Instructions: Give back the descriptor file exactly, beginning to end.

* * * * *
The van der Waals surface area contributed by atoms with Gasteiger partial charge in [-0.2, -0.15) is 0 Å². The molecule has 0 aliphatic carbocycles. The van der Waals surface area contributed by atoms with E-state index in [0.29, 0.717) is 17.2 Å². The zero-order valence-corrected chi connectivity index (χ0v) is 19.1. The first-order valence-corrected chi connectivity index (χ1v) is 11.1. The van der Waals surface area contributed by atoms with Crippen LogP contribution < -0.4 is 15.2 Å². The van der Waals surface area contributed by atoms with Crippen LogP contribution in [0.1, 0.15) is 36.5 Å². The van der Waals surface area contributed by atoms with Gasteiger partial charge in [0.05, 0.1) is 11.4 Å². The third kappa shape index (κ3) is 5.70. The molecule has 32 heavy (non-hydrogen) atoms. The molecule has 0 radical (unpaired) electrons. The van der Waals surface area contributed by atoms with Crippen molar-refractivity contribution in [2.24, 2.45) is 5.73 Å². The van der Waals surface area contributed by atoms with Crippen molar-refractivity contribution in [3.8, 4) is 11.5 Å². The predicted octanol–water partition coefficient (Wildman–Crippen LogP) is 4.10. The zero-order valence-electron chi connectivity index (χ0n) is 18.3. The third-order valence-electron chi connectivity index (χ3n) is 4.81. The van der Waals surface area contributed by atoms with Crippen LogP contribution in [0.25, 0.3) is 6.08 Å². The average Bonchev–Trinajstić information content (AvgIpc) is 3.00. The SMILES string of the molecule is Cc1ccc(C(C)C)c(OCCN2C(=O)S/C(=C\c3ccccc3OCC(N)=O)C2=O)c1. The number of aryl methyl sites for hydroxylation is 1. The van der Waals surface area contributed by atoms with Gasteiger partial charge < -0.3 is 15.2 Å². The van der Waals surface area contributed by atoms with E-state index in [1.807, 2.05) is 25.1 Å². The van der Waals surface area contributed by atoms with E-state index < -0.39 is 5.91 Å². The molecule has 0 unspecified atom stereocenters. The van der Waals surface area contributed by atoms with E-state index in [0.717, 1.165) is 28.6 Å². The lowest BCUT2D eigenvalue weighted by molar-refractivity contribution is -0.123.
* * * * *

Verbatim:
The van der Waals surface area contributed by atoms with Gasteiger partial charge in [-0.2, -0.15) is 0 Å². The molecule has 0 aliphatic carbocycles. The van der Waals surface area contributed by atoms with E-state index in [0.29, 0.717) is 17.2 Å². The zero-order valence-corrected chi connectivity index (χ0v) is 19.1. The first-order valence-corrected chi connectivity index (χ1v) is 11.1. The van der Waals surface area contributed by atoms with Crippen LogP contribution < -0.4 is 15.2 Å². The van der Waals surface area contributed by atoms with Crippen LogP contribution in [0.1, 0.15) is 36.5 Å². The van der Waals surface area contributed by atoms with Gasteiger partial charge in [0.05, 0.1) is 11.4 Å². The third kappa shape index (κ3) is 5.70. The molecule has 32 heavy (non-hydrogen) atoms. The molecule has 0 radical (unpaired) electrons. The van der Waals surface area contributed by atoms with Crippen molar-refractivity contribution in [2.24, 2.45) is 5.73 Å². The van der Waals surface area contributed by atoms with Crippen molar-refractivity contribution in [3.8, 4) is 11.5 Å². The predicted octanol–water partition coefficient (Wildman–Crippen LogP) is 4.10. The zero-order valence-electron chi connectivity index (χ0n) is 18.3. The third-order valence-electron chi connectivity index (χ3n) is 4.81. The van der Waals surface area contributed by atoms with Crippen LogP contribution in [0.25, 0.3) is 6.08 Å². The average Bonchev–Trinajstić information content (AvgIpc) is 3.00. The SMILES string of the molecule is Cc1ccc(C(C)C)c(OCCN2C(=O)S/C(=C\c3ccccc3OCC(N)=O)C2=O)c1. The number of aryl methyl sites for hydroxylation is 1. The van der Waals surface area contributed by atoms with Gasteiger partial charge < -0.3 is 15.2 Å². The van der Waals surface area contributed by atoms with E-state index in [1.807, 2.05) is 25.1 Å². The van der Waals surface area contributed by atoms with E-state index < -0.39 is 5.91 Å². The molecule has 0 unspecified atom stereocenters. The van der Waals surface area contributed by atoms with E-state index in [0.717, 1.165) is 28.6 Å². The lowest BCUT2D eigenvalue weighted by molar-refractivity contribution is -0.123.